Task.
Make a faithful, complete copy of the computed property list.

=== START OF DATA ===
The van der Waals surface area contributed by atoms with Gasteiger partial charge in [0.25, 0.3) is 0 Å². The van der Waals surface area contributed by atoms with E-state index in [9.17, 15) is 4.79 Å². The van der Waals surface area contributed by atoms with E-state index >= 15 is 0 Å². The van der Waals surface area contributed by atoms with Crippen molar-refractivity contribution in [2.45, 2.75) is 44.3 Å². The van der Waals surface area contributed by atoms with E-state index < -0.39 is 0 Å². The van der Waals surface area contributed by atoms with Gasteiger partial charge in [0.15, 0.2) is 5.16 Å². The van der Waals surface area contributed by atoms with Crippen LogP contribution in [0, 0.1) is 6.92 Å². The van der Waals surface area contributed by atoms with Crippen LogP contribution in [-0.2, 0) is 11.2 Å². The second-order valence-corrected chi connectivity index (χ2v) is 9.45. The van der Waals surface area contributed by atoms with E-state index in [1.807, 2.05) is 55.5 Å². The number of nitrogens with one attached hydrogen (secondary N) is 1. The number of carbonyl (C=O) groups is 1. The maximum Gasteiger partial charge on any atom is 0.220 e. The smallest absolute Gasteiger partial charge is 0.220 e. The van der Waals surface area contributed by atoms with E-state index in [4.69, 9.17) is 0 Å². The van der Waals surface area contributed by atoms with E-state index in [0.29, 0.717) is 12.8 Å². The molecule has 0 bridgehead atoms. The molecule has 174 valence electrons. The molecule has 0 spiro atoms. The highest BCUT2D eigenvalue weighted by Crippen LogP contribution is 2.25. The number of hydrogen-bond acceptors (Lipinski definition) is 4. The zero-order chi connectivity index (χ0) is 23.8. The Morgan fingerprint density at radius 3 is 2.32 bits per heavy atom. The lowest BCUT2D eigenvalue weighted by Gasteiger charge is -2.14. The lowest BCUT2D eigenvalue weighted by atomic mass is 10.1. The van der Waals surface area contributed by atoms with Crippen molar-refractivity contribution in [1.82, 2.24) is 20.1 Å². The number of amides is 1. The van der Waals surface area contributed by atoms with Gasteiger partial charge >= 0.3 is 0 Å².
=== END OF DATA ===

The van der Waals surface area contributed by atoms with Gasteiger partial charge in [0.25, 0.3) is 0 Å². The van der Waals surface area contributed by atoms with E-state index in [9.17, 15) is 4.79 Å². The van der Waals surface area contributed by atoms with E-state index >= 15 is 0 Å². The van der Waals surface area contributed by atoms with Crippen molar-refractivity contribution in [2.45, 2.75) is 44.3 Å². The van der Waals surface area contributed by atoms with E-state index < -0.39 is 0 Å². The van der Waals surface area contributed by atoms with Gasteiger partial charge in [0.15, 0.2) is 5.16 Å². The van der Waals surface area contributed by atoms with Crippen LogP contribution in [0, 0.1) is 6.92 Å². The van der Waals surface area contributed by atoms with Crippen LogP contribution in [-0.2, 0) is 11.2 Å². The second-order valence-corrected chi connectivity index (χ2v) is 9.45. The van der Waals surface area contributed by atoms with E-state index in [1.807, 2.05) is 55.5 Å². The number of nitrogens with one attached hydrogen (secondary N) is 1. The number of carbonyl (C=O) groups is 1. The maximum Gasteiger partial charge on any atom is 0.220 e. The smallest absolute Gasteiger partial charge is 0.220 e. The van der Waals surface area contributed by atoms with E-state index in [4.69, 9.17) is 0 Å². The van der Waals surface area contributed by atoms with E-state index in [0.29, 0.717) is 12.8 Å². The molecule has 0 bridgehead atoms. The molecule has 174 valence electrons. The molecule has 0 spiro atoms. The highest BCUT2D eigenvalue weighted by Crippen LogP contribution is 2.25. The number of hydrogen-bond acceptors (Lipinski definition) is 4. The zero-order chi connectivity index (χ0) is 23.8. The Morgan fingerprint density at radius 3 is 2.32 bits per heavy atom. The lowest BCUT2D eigenvalue weighted by Gasteiger charge is -2.14. The lowest BCUT2D eigenvalue weighted by atomic mass is 10.1. The van der Waals surface area contributed by atoms with Crippen molar-refractivity contribution in [1.82, 2.24) is 20.1 Å². The number of amides is 1. The van der Waals surface area contributed by atoms with Gasteiger partial charge >= 0.3 is 0 Å².